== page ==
Noor Jehan, The Most Powerful Mughal Queen!
Mehrunnisa, born in 1577 CE in Kandahar, was the daughter of a Persian fortune-seeker – Mirza Ghias Beg. He offered his services at Akbar’s court as an army commander and soon became the most powerful army chief and minister in the reign of Jehangir. He was given the title of Itimad-ud-daulah (Pillar of the State). His daughter was first given the title of Noor Mahal and then Noor Jehan, when she married Emperor Jehangir. Few know that Noor Jehan was responsible for Shah Jehan’s ascendancy to the Mughal throne.
By Vimla Patil
Noor Jehan, the wife of Emperor Jehangir, was certainly ‘destiny’s chosen child’ and wielded extraordinary power from inside the harem as Jehangir’s favourite queen. In his last years, Noor Jehan became the virtual ruler of the empire! Her family, too, remained extremely powerful for more than 70 years of the Mughal era when her niece Arjumand Banoo Begum (Mumtaz Mahal) married Shah Jehan (Khurram) and became his beloved queen for whom he built the world’s most beautiful monument to love – The Taj Mahal.
The Mughal Period is perhaps one of the most fascinating eras of India’s history in view of the many-splendoured rule of some of India’s greatest emperors. While Akbar’s reign is counted among the four Grand Monarchies of the World by eminent historians, Jehangir’s reign is known for the power the Mughal ruler wielded over a vast empire and the architectural and artistic wonders he created all over India. While Akbar built the empire and created a united India, Jehangir became known as the emperor who promoted all variety of art – painting, singing, gardening and most important, architecture. Jehangir’s fame is not just restricted to being the most productive king in terms of art and architecture. His love story with Noor Jehan, the widowed daughter of his chief army commander and minister Mirza Ghias Beg, is considered second only to that of the more famous Mumtaz Mahal and Emperor Shah Jehan! Indeed, Noor Jehan was instrumental in bringing her niece Mumtaz Mahal (Arjumand Banoo Begum) to Jehangir’s court and later to bring about her marriage with Shah Jehan (Prince Khurram).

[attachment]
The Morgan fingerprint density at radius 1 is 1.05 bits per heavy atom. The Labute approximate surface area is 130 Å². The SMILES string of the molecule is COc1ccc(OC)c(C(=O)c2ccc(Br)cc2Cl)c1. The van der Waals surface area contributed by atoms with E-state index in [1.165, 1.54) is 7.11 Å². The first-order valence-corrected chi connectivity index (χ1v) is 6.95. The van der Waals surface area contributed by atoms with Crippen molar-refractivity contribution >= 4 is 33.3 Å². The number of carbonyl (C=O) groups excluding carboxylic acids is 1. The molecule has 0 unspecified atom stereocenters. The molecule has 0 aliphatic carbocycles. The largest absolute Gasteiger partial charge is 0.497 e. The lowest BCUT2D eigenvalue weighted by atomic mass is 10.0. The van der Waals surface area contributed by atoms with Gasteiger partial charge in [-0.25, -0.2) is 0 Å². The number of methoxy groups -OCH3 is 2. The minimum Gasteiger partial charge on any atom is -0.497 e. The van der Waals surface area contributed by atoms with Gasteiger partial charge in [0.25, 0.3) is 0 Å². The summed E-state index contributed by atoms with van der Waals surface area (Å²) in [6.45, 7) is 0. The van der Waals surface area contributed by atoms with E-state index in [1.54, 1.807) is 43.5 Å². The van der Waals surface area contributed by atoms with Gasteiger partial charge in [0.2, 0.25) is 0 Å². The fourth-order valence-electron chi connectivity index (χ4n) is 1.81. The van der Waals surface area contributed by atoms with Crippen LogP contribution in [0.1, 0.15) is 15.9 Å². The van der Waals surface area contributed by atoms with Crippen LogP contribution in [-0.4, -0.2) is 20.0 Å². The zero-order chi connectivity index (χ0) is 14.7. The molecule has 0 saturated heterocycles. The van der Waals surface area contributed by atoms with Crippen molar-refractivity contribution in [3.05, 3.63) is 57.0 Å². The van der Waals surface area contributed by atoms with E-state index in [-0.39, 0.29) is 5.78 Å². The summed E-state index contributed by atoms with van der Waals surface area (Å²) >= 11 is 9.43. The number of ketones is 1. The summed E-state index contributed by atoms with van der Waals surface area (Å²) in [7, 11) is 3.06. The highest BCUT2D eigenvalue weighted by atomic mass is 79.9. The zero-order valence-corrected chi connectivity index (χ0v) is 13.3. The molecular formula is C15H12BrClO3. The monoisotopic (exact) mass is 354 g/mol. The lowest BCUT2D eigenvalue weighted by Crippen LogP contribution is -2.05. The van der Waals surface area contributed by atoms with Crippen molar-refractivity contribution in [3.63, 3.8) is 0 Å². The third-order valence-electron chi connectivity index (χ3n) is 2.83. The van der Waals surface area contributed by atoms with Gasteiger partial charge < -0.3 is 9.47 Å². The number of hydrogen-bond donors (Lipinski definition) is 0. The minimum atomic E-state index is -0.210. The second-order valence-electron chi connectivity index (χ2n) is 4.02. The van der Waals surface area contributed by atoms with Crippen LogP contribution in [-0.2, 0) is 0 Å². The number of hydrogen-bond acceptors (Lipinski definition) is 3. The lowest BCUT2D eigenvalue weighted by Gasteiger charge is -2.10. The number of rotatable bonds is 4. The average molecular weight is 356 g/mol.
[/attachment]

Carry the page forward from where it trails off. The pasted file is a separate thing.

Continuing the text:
The coming of Noor Jehan into the court of Jehangir was one of the two most important developments of his early years. The second event was the rise of Khurram, Jehangir’s third son and the favourite of his father. Noor Jehan, daughter of Jehangir’s army chief, was earlier married to Sher Afkun Quli Khan, who was posted to Bengal by Jehangir. Quli died in Bengal in 1607 and Meherunnisa returned toAgrato her father as a widow of 30.
Jehangir famously met the beautiful Meherunnisa at the annual Meena Bazaar held by the royal women and wives of nobles at the Mughal court. This event had been initiated by Humayun and was meant to offer an opportunity for women to not only buy jewels and clothes but also to flirt in a controlled environment and have a good time. This is where Jehangir first met Meherunnisa in 1611, four years after she came to Agra as a widow. Jehangir, say historical records, fell madly in love with her because of her exquisite beauty and mastery over several arts. They were married within months and Meherunnisa was first given the title of Noor Mahal and then Noor Jehan (Light of the World).
The twentieth wife of the emperor, Noor Jehan was different from all Mughal women. An accomplished poetess, a garment and jewellery designer, a connoisseur of carpets and art objects, she was surprisingly also known as a skilled huntress of great prowess. Records say that she could shoot tigers from a closed howdah on top of an elephant and once killed four tigers with only six bullets! Because of her scintillating beauty, she became the most prolific subject of portraits through the following century, though how the painters got access to her in the harem is still is not known!
A key to this knowledge is a life-size portrait of Nur-uddin Jehangir, who was so fond of luxury and opulence that he visualized his own power to be completely ‘global’. While he camped in Mandu in Madhya Pradesh in 1617, his favourite artist Abul Hasan worked for months to complete his most well-known portrait in which he held the golden globe of the earth and sat on a Portuguese style throne with wine glasses from China and Italy surrounding him. His head had a halo like the sun, to signify that he was Allah’s representative on earth. This portrait – painted on fine cotton canvas – was auctioned recently (April 2011) in Britain for a whopping Rs.10 crore! The legend that surrounds this portrait also says that Abul Hasan was such a close confidante and favourite courtier of Emperor Jehangir that he was possibly allowed to paint portraits of Noor Jehan. Thus, while the emperor was camping in Mandu, Hasan also painted a portrait of Noor Jehan as a hunter!
However, with her father as the emperor’s powerful chief minister, Noor Jehan’s new status increased by leaps and bounds. Her brother Asaf Khan too rose to high rank at the court. The Itmad-ud-daula family thus became an integral part of the royal court with access to all areas of the palace including the harem. They acquired unimaginable wealth and lived in a lavish lifestyle. When Noor Jehan’s arranged the marriage of her niece Arjumand Banoo Begum (Mumtaz Mahal) with Prince Khurram (Shah Jehan) the bond between the two families became even stronger.